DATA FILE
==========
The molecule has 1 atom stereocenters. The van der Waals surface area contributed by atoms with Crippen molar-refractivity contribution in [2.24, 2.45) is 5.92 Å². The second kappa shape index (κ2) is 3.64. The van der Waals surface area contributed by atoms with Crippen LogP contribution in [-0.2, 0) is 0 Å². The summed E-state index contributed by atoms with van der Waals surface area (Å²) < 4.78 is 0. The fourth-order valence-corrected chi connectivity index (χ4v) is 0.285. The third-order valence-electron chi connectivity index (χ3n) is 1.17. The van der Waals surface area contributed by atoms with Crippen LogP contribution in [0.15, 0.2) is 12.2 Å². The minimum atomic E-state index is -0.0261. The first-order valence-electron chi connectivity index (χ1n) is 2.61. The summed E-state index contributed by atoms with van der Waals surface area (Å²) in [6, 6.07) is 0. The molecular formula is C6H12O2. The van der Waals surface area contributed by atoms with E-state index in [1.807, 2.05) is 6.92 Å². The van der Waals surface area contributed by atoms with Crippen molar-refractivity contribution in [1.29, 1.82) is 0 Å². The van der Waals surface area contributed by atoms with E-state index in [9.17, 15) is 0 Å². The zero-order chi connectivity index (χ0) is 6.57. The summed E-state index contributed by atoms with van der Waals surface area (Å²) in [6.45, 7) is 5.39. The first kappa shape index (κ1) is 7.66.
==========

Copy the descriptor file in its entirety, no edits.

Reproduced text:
The molecule has 1 atom stereocenters. The van der Waals surface area contributed by atoms with Crippen molar-refractivity contribution in [2.24, 2.45) is 5.92 Å². The second kappa shape index (κ2) is 3.64. The van der Waals surface area contributed by atoms with Crippen LogP contribution in [-0.2, 0) is 0 Å². The summed E-state index contributed by atoms with van der Waals surface area (Å²) < 4.78 is 0. The fourth-order valence-corrected chi connectivity index (χ4v) is 0.285. The third-order valence-electron chi connectivity index (χ3n) is 1.17. The van der Waals surface area contributed by atoms with Crippen LogP contribution in [0.15, 0.2) is 12.2 Å². The minimum atomic E-state index is -0.0261. The first-order valence-electron chi connectivity index (χ1n) is 2.61. The summed E-state index contributed by atoms with van der Waals surface area (Å²) in [6, 6.07) is 0. The molecular formula is C6H12O2. The van der Waals surface area contributed by atoms with E-state index in [1.807, 2.05) is 6.92 Å². The van der Waals surface area contributed by atoms with Crippen molar-refractivity contribution in [1.29, 1.82) is 0 Å². The van der Waals surface area contributed by atoms with E-state index in [9.17, 15) is 0 Å². The zero-order chi connectivity index (χ0) is 6.57. The summed E-state index contributed by atoms with van der Waals surface area (Å²) in [6.45, 7) is 5.39. The first kappa shape index (κ1) is 7.66.